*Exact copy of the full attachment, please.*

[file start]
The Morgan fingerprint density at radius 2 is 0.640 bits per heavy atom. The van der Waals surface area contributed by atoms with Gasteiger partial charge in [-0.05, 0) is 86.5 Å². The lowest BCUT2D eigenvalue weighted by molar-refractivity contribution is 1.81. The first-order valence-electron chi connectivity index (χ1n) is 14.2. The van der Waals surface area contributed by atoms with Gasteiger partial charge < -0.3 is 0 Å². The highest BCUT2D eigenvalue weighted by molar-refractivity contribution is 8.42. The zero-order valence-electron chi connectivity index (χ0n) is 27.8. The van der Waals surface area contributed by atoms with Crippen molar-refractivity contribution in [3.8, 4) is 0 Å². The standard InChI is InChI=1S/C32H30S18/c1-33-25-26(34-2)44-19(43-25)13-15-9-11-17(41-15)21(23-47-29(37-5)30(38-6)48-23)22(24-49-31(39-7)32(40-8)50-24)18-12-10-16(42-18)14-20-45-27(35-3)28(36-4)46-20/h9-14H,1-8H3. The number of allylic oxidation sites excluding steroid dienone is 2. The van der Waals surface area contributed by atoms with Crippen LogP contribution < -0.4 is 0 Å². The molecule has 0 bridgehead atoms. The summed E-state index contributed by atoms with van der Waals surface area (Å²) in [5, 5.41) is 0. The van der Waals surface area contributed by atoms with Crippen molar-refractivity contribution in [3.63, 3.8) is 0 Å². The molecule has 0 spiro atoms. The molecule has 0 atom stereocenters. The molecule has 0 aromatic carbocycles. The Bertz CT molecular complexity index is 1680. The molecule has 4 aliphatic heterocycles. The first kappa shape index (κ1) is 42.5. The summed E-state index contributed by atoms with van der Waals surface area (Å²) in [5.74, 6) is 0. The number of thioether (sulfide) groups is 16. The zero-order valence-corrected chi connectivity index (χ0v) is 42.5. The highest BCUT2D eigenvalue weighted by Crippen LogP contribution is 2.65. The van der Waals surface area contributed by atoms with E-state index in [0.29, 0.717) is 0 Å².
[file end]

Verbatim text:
The Morgan fingerprint density at radius 2 is 0.640 bits per heavy atom. The van der Waals surface area contributed by atoms with Gasteiger partial charge in [-0.05, 0) is 86.5 Å². The lowest BCUT2D eigenvalue weighted by molar-refractivity contribution is 1.81. The first-order valence-electron chi connectivity index (χ1n) is 14.2. The van der Waals surface area contributed by atoms with Gasteiger partial charge < -0.3 is 0 Å². The highest BCUT2D eigenvalue weighted by molar-refractivity contribution is 8.42. The zero-order valence-electron chi connectivity index (χ0n) is 27.8. The van der Waals surface area contributed by atoms with Crippen molar-refractivity contribution in [3.8, 4) is 0 Å². The standard InChI is InChI=1S/C32H30S18/c1-33-25-26(34-2)44-19(43-25)13-15-9-11-17(41-15)21(23-47-29(37-5)30(38-6)48-23)22(24-49-31(39-7)32(40-8)50-24)18-12-10-16(42-18)14-20-45-27(35-3)28(36-4)46-20/h9-14H,1-8H3. The number of allylic oxidation sites excluding steroid dienone is 2. The van der Waals surface area contributed by atoms with Crippen LogP contribution < -0.4 is 0 Å². The molecule has 0 bridgehead atoms. The summed E-state index contributed by atoms with van der Waals surface area (Å²) in [5, 5.41) is 0. The van der Waals surface area contributed by atoms with Crippen molar-refractivity contribution in [3.63, 3.8) is 0 Å². The molecule has 0 spiro atoms. The molecule has 0 atom stereocenters. The molecule has 0 aromatic carbocycles. The Bertz CT molecular complexity index is 1680. The molecule has 4 aliphatic heterocycles. The first kappa shape index (κ1) is 42.5. The summed E-state index contributed by atoms with van der Waals surface area (Å²) in [5.74, 6) is 0. The number of thioether (sulfide) groups is 16. The zero-order valence-corrected chi connectivity index (χ0v) is 42.5. The highest BCUT2D eigenvalue weighted by Crippen LogP contribution is 2.65. The van der Waals surface area contributed by atoms with E-state index in [0.29, 0.717) is 0 Å².